Discussing whether search is a solved problem reminds me of a talk Hynek Hermansky gave at ICSLP in Sydney in ’98 on why speech recognition isn’t a solved problem. Hynek made an analogy to flight, where at any point between balloons and jet airplanes, flight might’ve been considered solved.
SearchMe.com is great. They provide reduced resolution page views with overlayed snippets, and it’s fast. This just feels right for navigation searches (e.g. typing “lingpipe” to try to find our home page or blog). And the page views add more value than I could’ve imagined to the snippets. Like Páraic, I’m so enamored of it that it’s replacing Google as my default search engine on Firefox (just click on the link in the upper right of searchme.com’s home page). I sure hope they can scale as more people find out about them.
Cuil.com, by focusing on recall (and marketing), seems less useful, even if they get the bugs ironed out. Despite the fact that we’re focusing on recall for genomics information extraction tasks, I’ve never felt recall was an issue for most web searches. I could use more approximate and contextual matching, perhaps, but the index size has never seemed an issue.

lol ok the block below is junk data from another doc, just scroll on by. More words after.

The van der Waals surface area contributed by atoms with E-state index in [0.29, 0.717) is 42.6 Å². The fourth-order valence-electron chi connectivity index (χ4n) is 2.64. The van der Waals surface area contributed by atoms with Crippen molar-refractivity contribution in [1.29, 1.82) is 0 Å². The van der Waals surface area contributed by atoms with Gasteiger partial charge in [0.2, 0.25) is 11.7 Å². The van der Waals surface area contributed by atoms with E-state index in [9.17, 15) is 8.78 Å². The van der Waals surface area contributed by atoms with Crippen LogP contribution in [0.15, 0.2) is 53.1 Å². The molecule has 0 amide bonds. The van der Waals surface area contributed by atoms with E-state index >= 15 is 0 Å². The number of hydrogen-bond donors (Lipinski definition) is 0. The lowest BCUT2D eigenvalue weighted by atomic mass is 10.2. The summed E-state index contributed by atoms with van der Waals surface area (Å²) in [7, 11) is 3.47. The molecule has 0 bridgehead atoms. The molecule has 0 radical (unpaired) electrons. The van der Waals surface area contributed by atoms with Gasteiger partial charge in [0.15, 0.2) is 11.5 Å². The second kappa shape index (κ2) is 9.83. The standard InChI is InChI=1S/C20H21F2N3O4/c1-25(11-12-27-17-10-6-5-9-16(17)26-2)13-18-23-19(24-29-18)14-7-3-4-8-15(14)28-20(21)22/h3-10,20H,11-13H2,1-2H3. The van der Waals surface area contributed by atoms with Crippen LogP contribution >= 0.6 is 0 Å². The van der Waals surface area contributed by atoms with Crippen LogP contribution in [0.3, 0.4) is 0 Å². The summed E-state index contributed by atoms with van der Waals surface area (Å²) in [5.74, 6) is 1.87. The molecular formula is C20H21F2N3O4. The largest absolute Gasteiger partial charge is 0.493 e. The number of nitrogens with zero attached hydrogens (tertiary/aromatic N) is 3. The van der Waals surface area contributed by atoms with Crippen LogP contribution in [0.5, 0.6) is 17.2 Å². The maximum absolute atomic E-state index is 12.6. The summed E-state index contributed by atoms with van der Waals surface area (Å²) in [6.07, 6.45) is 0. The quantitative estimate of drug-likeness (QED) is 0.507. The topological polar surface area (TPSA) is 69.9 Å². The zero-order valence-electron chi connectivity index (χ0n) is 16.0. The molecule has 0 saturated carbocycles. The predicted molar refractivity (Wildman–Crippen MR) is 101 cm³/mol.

I miss Excite.com, which used to run TF/IDF rather than social-network-based search ranking algorithms. I missed Excite even as I was starting to use Google for many searches. But then again, if Excite had been successful, we wouldn’t have the Apache Lucene search engine.
PowerSet.com was focusing on some kind of precision and question answering (and marketing), which I also felt was of questionable value (for me as a searcher; it clearly worked for their VCs and founders) compared to using Google. Plus, they never showed (at least to the public) that their tech scaled either in complexity (different page types, multiple pages for entities) and size (number of web pages).